Monday, December 7, 2009


Assessment and Evaluation
First of all we have to be aware of the difference between evaluation and assessment. According to the Dictionary of Language Teaching and Applied Linguistics, the former frequently involves gathering information on patterns of language use, language ability, and attitudes towards language; it uses both quantitative and qualitative methods, a mark is assigned. While the latter is the measurement of the ability of a person or the quality or success of a teaching course; it may be by test, interview, questionnaire, observation, among others.

What are the purposes of assessment?
Kellough and Kellough (1999) identified seven purposes of assessment:
1. Improve student learning;
2. Identify students’ strengths and weaknesses;
3. Review, assess, and improve the effectiveness of different teaching strategies;
4. Review, assess, and improve the effectiveness of curricular programs;
5. Improve teaching effectiveness;
6. Provide useful administrative data that will expedite decision making; and
7. To communicate with stakeholders.

What is assessment? What is e-assessment?

According to Wikipedia, educational assessment is the process of documenting, usually in measurable terms, knowledge, skills, attitudes and beliefs. Assessment can focus on the individual learner, the learning community (class, workshop, or other organized group of learners), the institution, or the educational system as a whole. E-assessment refers to the use of information technology for any assessment-related activity. This definition embraces a wide range of student activity ranging from the use of a word processor to on-screen testing. E-assessment can be used to assess cognitive and practical abilities. Cognitive abilities are assessed using e-testing software; practical abilities are assessed using e-portfolios or simulation software.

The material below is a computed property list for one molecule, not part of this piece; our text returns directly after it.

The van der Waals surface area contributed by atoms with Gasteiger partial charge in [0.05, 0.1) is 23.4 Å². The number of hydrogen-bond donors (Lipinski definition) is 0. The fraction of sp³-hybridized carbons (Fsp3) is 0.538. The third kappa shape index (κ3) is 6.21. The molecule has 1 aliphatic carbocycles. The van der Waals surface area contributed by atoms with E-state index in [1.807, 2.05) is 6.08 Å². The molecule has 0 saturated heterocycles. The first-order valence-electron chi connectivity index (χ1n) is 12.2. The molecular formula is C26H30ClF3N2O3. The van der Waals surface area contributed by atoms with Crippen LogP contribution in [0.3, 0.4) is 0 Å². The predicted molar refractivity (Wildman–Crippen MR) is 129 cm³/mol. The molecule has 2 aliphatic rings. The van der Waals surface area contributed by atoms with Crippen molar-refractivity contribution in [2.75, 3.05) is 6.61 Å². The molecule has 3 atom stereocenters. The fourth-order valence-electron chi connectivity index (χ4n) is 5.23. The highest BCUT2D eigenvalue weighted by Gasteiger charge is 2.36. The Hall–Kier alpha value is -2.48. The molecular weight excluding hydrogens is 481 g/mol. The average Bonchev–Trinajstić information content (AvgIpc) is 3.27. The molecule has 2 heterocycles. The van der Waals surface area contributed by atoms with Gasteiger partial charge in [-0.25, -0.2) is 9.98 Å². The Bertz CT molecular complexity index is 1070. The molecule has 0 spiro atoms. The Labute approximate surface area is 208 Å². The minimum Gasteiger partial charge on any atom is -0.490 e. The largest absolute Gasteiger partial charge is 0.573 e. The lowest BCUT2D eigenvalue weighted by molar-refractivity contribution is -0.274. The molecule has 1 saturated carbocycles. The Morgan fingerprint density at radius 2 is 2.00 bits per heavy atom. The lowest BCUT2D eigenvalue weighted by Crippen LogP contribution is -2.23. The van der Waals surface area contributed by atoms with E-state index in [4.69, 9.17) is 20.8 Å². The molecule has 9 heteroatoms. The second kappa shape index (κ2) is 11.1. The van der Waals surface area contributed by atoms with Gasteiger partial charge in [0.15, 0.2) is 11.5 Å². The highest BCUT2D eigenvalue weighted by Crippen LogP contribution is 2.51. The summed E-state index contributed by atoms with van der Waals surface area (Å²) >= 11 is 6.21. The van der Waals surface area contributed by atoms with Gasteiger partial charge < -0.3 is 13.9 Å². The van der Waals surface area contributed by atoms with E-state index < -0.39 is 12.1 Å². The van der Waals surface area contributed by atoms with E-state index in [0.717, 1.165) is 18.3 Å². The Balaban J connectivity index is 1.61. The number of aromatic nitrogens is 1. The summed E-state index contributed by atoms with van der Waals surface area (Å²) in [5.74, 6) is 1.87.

E-assessment is becoming widely used. It has many advantages over traditional (paper-based) assessment.

What are the advantages?

The advantages include:

  • lower long-term costs
  • instant feedback to students
  • greater flexibility with respect to location and timing
  • improved reliability (machine marking is much more reliable than human marking)
  • greater storage efficiency - tens of thousands of answer scripts can be stored on a server compared to the physical space required for paper scripts
  • enhanced question styles which incorporate interactivity and multimedia.

Among all the assessment tools there are, we can mention concept maps, concept tests, knowledge surveys, exams, oral presentations, poster presentations, portfolios, written reports and rubrics.

Richards, J.; Platt, J. & Platt, H. (1992) Dictionary of Language Teaching and Applied Linguistics Essex: Longman

Exploring virtual environments for learning

Virtual learning environment (VLE)
According to Dillenbourg, Schneider and Synteta (2009) in Izquierdo (2009), a VLE is a design information and social space where educational interactions occur. In this VLE, students are not only active, but also actors, they co-construct the virtual space. A VLE is not only for distance education, it also enrich classroom activities. Some VLEs used for learning are: moodle, WizIQ, Elluminate, Aladonet and Second life.

Moodle (Modular Object Oriented Dynamic Learning Environment)
It is an online course management system, an adjustable environment for learning communities, a software package design using pedagogical principles and designed to support a social constructionist framework of education. It is an open source and freely available.